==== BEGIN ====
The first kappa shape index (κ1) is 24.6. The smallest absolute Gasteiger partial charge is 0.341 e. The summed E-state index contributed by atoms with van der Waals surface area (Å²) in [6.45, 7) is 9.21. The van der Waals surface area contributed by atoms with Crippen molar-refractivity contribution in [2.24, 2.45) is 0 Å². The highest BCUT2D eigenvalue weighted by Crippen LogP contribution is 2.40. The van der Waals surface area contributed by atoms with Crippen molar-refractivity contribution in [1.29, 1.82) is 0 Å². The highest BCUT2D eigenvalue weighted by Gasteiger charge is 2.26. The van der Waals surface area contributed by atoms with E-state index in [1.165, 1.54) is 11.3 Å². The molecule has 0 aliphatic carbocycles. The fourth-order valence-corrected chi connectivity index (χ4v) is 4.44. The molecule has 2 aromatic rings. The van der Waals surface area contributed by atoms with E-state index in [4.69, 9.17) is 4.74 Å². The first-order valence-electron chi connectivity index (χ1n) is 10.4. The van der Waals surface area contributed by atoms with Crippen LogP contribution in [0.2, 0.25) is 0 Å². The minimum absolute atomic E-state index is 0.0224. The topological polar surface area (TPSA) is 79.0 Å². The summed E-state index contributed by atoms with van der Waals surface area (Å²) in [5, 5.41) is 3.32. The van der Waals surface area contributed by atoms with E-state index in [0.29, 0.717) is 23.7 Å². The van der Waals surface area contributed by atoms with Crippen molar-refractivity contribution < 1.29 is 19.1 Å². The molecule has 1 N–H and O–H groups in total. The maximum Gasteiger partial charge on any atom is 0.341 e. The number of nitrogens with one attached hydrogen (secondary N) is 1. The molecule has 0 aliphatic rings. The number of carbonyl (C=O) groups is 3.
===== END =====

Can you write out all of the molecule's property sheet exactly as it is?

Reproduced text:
The first kappa shape index (κ1) is 24.6. The smallest absolute Gasteiger partial charge is 0.341 e. The summed E-state index contributed by atoms with van der Waals surface area (Å²) in [6.45, 7) is 9.21. The van der Waals surface area contributed by atoms with Crippen molar-refractivity contribution in [2.24, 2.45) is 0 Å². The highest BCUT2D eigenvalue weighted by Crippen LogP contribution is 2.40. The van der Waals surface area contributed by atoms with Crippen molar-refractivity contribution in [1.29, 1.82) is 0 Å². The highest BCUT2D eigenvalue weighted by Gasteiger charge is 2.26. The van der Waals surface area contributed by atoms with E-state index in [1.165, 1.54) is 11.3 Å². The molecule has 0 aliphatic carbocycles. The fourth-order valence-corrected chi connectivity index (χ4v) is 4.44. The molecule has 2 aromatic rings. The van der Waals surface area contributed by atoms with E-state index in [4.69, 9.17) is 4.74 Å². The first-order valence-electron chi connectivity index (χ1n) is 10.4. The van der Waals surface area contributed by atoms with Crippen LogP contribution in [0.2, 0.25) is 0 Å². The minimum absolute atomic E-state index is 0.0224. The topological polar surface area (TPSA) is 79.0 Å². The summed E-state index contributed by atoms with van der Waals surface area (Å²) in [5, 5.41) is 3.32. The van der Waals surface area contributed by atoms with E-state index in [0.29, 0.717) is 23.7 Å². The van der Waals surface area contributed by atoms with Crippen molar-refractivity contribution < 1.29 is 19.1 Å². The molecule has 1 N–H and O–H groups in total. The maximum Gasteiger partial charge on any atom is 0.341 e. The number of nitrogens with one attached hydrogen (secondary N) is 1. The molecule has 0 aliphatic rings. The number of carbonyl (C=O) groups is 3.